By Michael Harris iPolitics Insight Jul 14, 2013
Farley Mowat and Mary Gorman (Credit: CineFocus Canada)
“I am on permanent call by God.”
That is how Farley Mowat at 92, bearded, blue-eyed, and bemused, describes his presence in the waiting-room of eternity.
This should be a time to make morning tea for his wife, Claire, listen to the bullfrogs harrumphing in the two ponds on his 200-acre sanctuary in River Bourgeois Cape Breton, and reflect on the closet-full of books in his study, all 44 of them, that he has written over an extraordinary life.
Instead, he has donned his literary armour and is riding out to face yet another dragon threatening the beauty and balance of nature – a proposed deep water oil-drilling operation in the heart of the Gulf of St. Lawrence – a project given the innocuous name “Old Harry.”
“I am doing this against my will in a way, getting involved at this time in life when I might get the Big Call tomorrow. But the bastards who have set this thing in motion are taking a perverse pleasure in doing it and must be opposed. They have decided to call their development “Old Harry”. The great swindle, you know, to give it a nice name that conjures up Uncle Harry. I suspect that they don’t know that in literature, ‘Old Harry’ is a synonym for the devil.”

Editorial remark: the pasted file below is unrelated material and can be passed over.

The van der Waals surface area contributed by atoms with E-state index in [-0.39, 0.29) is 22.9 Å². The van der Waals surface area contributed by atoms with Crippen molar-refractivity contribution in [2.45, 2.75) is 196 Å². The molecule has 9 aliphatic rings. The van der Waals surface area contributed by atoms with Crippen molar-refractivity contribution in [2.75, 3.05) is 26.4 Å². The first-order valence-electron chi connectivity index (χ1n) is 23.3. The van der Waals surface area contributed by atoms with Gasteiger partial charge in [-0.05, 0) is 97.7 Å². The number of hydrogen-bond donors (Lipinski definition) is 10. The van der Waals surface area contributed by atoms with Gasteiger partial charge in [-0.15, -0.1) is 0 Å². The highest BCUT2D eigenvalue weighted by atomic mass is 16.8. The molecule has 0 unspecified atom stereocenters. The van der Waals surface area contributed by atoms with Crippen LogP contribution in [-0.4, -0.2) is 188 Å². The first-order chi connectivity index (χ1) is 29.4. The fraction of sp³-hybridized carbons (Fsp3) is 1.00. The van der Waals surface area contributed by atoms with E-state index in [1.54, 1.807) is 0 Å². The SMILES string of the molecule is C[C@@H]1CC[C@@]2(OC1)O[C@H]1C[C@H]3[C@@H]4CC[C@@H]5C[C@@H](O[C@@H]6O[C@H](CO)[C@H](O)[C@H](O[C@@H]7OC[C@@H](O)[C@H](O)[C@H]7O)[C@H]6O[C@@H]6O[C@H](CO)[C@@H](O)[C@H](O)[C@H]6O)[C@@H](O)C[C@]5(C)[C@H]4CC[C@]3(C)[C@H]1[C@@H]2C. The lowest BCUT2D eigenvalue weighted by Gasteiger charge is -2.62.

Metaphysical resonances notwithstanding, the five provinces that border the proposed development would have hell to pay if there were ever a spill like the one that occurred in the Gulf of Mexico at BP’s Deep Water Horizon rig.
That’s because the channels and straits that make up the Gulf of St. Lawrence move in a counter-clockwise fashion, which means that the vast area is only flushed into the wider ocean once a year. Spilled oil would ride the mostly landlocked Gulf currents for a long time. That would put thousands of species, some of them already endangered, like the Blue Whale, at greater risk.